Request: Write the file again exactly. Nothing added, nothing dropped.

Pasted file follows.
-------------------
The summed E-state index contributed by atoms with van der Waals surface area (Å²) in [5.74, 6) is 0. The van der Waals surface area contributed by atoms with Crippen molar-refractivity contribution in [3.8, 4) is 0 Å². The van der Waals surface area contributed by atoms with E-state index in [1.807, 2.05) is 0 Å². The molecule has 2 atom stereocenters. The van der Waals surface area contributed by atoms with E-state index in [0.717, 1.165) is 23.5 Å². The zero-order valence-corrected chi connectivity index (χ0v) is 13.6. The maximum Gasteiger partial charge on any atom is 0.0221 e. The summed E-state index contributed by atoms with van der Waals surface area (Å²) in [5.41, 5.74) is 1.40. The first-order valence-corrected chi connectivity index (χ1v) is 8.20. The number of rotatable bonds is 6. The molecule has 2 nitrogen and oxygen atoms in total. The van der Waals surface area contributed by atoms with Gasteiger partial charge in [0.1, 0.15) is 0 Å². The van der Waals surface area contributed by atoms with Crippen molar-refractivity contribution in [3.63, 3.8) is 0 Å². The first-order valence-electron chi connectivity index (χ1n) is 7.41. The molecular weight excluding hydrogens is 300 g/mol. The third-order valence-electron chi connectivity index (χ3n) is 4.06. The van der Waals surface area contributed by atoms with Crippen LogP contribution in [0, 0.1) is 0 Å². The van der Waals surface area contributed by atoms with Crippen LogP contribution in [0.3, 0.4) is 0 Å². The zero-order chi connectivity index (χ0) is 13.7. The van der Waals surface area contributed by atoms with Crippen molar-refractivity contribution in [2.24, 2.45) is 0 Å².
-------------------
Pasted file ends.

The summed E-state index contributed by atoms with van der Waals surface area (Å²) in [5.74, 6) is 0. The van der Waals surface area contributed by atoms with Crippen molar-refractivity contribution in [3.8, 4) is 0 Å². The van der Waals surface area contributed by atoms with E-state index in [1.807, 2.05) is 0 Å². The molecule has 2 atom stereocenters. The van der Waals surface area contributed by atoms with E-state index in [0.717, 1.165) is 23.5 Å². The zero-order valence-corrected chi connectivity index (χ0v) is 13.6. The maximum Gasteiger partial charge on any atom is 0.0221 e. The summed E-state index contributed by atoms with van der Waals surface area (Å²) in [5.41, 5.74) is 1.40. The first-order valence-corrected chi connectivity index (χ1v) is 8.20. The number of rotatable bonds is 6. The molecule has 2 nitrogen and oxygen atoms in total. The van der Waals surface area contributed by atoms with Gasteiger partial charge in [0.1, 0.15) is 0 Å². The van der Waals surface area contributed by atoms with Crippen molar-refractivity contribution in [3.63, 3.8) is 0 Å². The first-order valence-electron chi connectivity index (χ1n) is 7.41. The molecular weight excluding hydrogens is 300 g/mol. The third-order valence-electron chi connectivity index (χ3n) is 4.06. The van der Waals surface area contributed by atoms with Crippen LogP contribution in [0, 0.1) is 0 Å². The van der Waals surface area contributed by atoms with Crippen LogP contribution in [0.3, 0.4) is 0 Å². The zero-order chi connectivity index (χ0) is 13.7. The van der Waals surface area contributed by atoms with Crippen molar-refractivity contribution in [2.24, 2.45) is 0 Å².